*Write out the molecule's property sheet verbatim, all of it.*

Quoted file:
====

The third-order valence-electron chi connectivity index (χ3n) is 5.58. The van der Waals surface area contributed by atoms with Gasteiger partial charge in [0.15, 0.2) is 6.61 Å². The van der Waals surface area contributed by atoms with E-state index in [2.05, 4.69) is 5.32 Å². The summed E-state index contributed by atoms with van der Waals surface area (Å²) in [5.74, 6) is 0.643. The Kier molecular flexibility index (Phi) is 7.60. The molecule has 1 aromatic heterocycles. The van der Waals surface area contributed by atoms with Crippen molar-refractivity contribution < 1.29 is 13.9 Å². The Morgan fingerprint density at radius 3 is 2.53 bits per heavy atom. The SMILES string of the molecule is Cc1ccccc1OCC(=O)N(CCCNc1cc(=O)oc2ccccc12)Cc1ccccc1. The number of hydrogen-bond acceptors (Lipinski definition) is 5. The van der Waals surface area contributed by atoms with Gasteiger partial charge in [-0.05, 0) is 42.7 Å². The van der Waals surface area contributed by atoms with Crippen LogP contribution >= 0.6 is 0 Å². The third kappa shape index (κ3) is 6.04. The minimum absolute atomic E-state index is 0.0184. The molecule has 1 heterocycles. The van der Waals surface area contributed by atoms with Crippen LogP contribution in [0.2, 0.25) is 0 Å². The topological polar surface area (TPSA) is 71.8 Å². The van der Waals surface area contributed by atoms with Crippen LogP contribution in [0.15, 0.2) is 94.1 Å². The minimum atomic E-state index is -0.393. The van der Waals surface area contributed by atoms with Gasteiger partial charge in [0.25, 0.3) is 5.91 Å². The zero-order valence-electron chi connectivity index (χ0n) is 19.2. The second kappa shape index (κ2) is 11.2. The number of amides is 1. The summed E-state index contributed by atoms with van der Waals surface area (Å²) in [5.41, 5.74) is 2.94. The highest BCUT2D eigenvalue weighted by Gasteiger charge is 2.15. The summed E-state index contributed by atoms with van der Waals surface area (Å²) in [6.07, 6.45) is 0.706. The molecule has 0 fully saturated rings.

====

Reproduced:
The third-order valence-electron chi connectivity index (χ3n) is 5.58. The van der Waals surface area contributed by atoms with Gasteiger partial charge in [0.15, 0.2) is 6.61 Å². The van der Waals surface area contributed by atoms with E-state index in [2.05, 4.69) is 5.32 Å². The summed E-state index contributed by atoms with van der Waals surface area (Å²) in [5.74, 6) is 0.643. The Kier molecular flexibility index (Phi) is 7.60. The molecule has 1 aromatic heterocycles. The van der Waals surface area contributed by atoms with Crippen molar-refractivity contribution < 1.29 is 13.9 Å². The Morgan fingerprint density at radius 3 is 2.53 bits per heavy atom. The SMILES string of the molecule is Cc1ccccc1OCC(=O)N(CCCNc1cc(=O)oc2ccccc12)Cc1ccccc1. The number of hydrogen-bond acceptors (Lipinski definition) is 5. The van der Waals surface area contributed by atoms with Gasteiger partial charge in [-0.05, 0) is 42.7 Å². The van der Waals surface area contributed by atoms with Crippen LogP contribution >= 0.6 is 0 Å². The third kappa shape index (κ3) is 6.04. The minimum absolute atomic E-state index is 0.0184. The molecule has 1 heterocycles. The van der Waals surface area contributed by atoms with Crippen LogP contribution in [0.2, 0.25) is 0 Å². The topological polar surface area (TPSA) is 71.8 Å². The van der Waals surface area contributed by atoms with Crippen LogP contribution in [0.15, 0.2) is 94.1 Å². The minimum atomic E-state index is -0.393. The van der Waals surface area contributed by atoms with Gasteiger partial charge in [0.25, 0.3) is 5.91 Å². The zero-order valence-electron chi connectivity index (χ0n) is 19.2. The second kappa shape index (κ2) is 11.2. The number of amides is 1. The summed E-state index contributed by atoms with van der Waals surface area (Å²) in [5.41, 5.74) is 2.94. The highest BCUT2D eigenvalue weighted by Gasteiger charge is 2.15. The summed E-state index contributed by atoms with van der Waals surface area (Å²) in [6.07, 6.45) is 0.706. The molecule has 0 fully saturated rings.